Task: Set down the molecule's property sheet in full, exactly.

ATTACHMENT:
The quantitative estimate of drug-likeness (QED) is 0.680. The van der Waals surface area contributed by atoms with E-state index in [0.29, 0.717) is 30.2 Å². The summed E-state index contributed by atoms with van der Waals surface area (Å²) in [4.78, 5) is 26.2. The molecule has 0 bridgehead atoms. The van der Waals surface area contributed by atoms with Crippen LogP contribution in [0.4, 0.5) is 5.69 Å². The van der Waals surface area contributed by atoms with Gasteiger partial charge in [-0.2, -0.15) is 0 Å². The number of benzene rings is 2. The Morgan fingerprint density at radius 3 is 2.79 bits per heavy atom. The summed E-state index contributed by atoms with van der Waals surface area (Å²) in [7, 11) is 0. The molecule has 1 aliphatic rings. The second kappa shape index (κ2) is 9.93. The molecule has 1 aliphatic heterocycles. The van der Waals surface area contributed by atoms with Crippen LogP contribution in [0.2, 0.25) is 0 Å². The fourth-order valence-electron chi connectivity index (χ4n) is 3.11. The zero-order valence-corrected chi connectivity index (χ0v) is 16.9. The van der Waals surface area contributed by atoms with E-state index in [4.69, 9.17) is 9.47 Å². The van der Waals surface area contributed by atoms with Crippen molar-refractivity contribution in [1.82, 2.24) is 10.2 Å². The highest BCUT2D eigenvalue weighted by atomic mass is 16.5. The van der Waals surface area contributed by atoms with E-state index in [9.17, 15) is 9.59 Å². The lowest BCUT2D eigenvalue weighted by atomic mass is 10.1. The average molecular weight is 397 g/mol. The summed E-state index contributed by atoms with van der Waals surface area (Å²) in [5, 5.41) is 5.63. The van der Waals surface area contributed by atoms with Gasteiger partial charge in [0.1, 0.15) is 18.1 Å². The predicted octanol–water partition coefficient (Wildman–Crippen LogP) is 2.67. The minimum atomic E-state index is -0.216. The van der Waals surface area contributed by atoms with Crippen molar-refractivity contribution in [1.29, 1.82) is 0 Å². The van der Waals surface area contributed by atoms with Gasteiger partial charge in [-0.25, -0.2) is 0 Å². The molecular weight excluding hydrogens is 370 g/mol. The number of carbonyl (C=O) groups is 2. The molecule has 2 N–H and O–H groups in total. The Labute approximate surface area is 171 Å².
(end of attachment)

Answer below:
The quantitative estimate of drug-likeness (QED) is 0.680. The van der Waals surface area contributed by atoms with E-state index in [0.29, 0.717) is 30.2 Å². The summed E-state index contributed by atoms with van der Waals surface area (Å²) in [4.78, 5) is 26.2. The molecule has 0 bridgehead atoms. The van der Waals surface area contributed by atoms with Crippen LogP contribution in [0.4, 0.5) is 5.69 Å². The van der Waals surface area contributed by atoms with Gasteiger partial charge in [-0.2, -0.15) is 0 Å². The number of benzene rings is 2. The Morgan fingerprint density at radius 3 is 2.79 bits per heavy atom. The summed E-state index contributed by atoms with van der Waals surface area (Å²) in [7, 11) is 0. The molecule has 1 aliphatic rings. The second kappa shape index (κ2) is 9.93. The molecule has 1 aliphatic heterocycles. The van der Waals surface area contributed by atoms with Crippen LogP contribution in [0.2, 0.25) is 0 Å². The fourth-order valence-electron chi connectivity index (χ4n) is 3.11. The zero-order valence-corrected chi connectivity index (χ0v) is 16.9. The van der Waals surface area contributed by atoms with E-state index in [4.69, 9.17) is 9.47 Å². The van der Waals surface area contributed by atoms with Crippen molar-refractivity contribution in [1.82, 2.24) is 10.2 Å². The highest BCUT2D eigenvalue weighted by atomic mass is 16.5. The van der Waals surface area contributed by atoms with E-state index in [9.17, 15) is 9.59 Å². The lowest BCUT2D eigenvalue weighted by atomic mass is 10.1. The average molecular weight is 397 g/mol. The summed E-state index contributed by atoms with van der Waals surface area (Å²) in [5, 5.41) is 5.63. The van der Waals surface area contributed by atoms with Gasteiger partial charge in [0.1, 0.15) is 18.1 Å². The predicted octanol–water partition coefficient (Wildman–Crippen LogP) is 2.67. The minimum atomic E-state index is -0.216. The van der Waals surface area contributed by atoms with Crippen molar-refractivity contribution in [1.29, 1.82) is 0 Å². The van der Waals surface area contributed by atoms with Gasteiger partial charge in [-0.25, -0.2) is 0 Å². The molecular weight excluding hydrogens is 370 g/mol. The number of carbonyl (C=O) groups is 2. The molecule has 2 N–H and O–H groups in total. The Labute approximate surface area is 171 Å².